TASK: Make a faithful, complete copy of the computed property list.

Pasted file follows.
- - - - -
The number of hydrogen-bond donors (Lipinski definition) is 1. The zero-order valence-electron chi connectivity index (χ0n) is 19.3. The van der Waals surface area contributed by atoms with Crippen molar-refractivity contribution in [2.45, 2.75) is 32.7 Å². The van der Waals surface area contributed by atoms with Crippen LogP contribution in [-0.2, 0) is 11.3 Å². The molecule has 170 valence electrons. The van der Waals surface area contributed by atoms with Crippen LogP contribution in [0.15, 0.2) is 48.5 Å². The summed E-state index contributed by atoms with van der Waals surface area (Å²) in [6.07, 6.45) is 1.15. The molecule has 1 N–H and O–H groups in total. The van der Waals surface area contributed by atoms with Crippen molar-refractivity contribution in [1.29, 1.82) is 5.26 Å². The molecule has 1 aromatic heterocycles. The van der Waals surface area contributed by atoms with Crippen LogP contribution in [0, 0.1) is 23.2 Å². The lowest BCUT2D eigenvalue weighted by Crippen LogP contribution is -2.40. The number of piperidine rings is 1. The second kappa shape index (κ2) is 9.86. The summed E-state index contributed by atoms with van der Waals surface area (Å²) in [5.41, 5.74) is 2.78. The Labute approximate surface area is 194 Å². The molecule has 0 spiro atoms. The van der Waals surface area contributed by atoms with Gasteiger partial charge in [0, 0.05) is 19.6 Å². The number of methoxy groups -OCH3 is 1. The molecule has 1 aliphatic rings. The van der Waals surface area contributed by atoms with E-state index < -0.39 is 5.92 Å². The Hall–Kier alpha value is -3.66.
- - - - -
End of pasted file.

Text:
The number of hydrogen-bond donors (Lipinski definition) is 1. The zero-order valence-electron chi connectivity index (χ0n) is 19.3. The van der Waals surface area contributed by atoms with Crippen molar-refractivity contribution in [2.45, 2.75) is 32.7 Å². The van der Waals surface area contributed by atoms with Crippen LogP contribution in [-0.2, 0) is 11.3 Å². The molecule has 170 valence electrons. The van der Waals surface area contributed by atoms with Crippen LogP contribution in [0.15, 0.2) is 48.5 Å². The summed E-state index contributed by atoms with van der Waals surface area (Å²) in [6.07, 6.45) is 1.15. The molecule has 1 N–H and O–H groups in total. The van der Waals surface area contributed by atoms with Crippen molar-refractivity contribution in [1.29, 1.82) is 5.26 Å². The molecule has 1 aromatic heterocycles. The van der Waals surface area contributed by atoms with Crippen LogP contribution in [0, 0.1) is 23.2 Å². The lowest BCUT2D eigenvalue weighted by Crippen LogP contribution is -2.40. The number of piperidine rings is 1. The second kappa shape index (κ2) is 9.86. The summed E-state index contributed by atoms with van der Waals surface area (Å²) in [5.41, 5.74) is 2.78. The Labute approximate surface area is 194 Å². The molecule has 0 spiro atoms. The van der Waals surface area contributed by atoms with Gasteiger partial charge in [0, 0.05) is 19.6 Å². The number of methoxy groups -OCH3 is 1. The molecule has 1 aliphatic rings. The van der Waals surface area contributed by atoms with E-state index < -0.39 is 5.92 Å². The Hall–Kier alpha value is -3.66.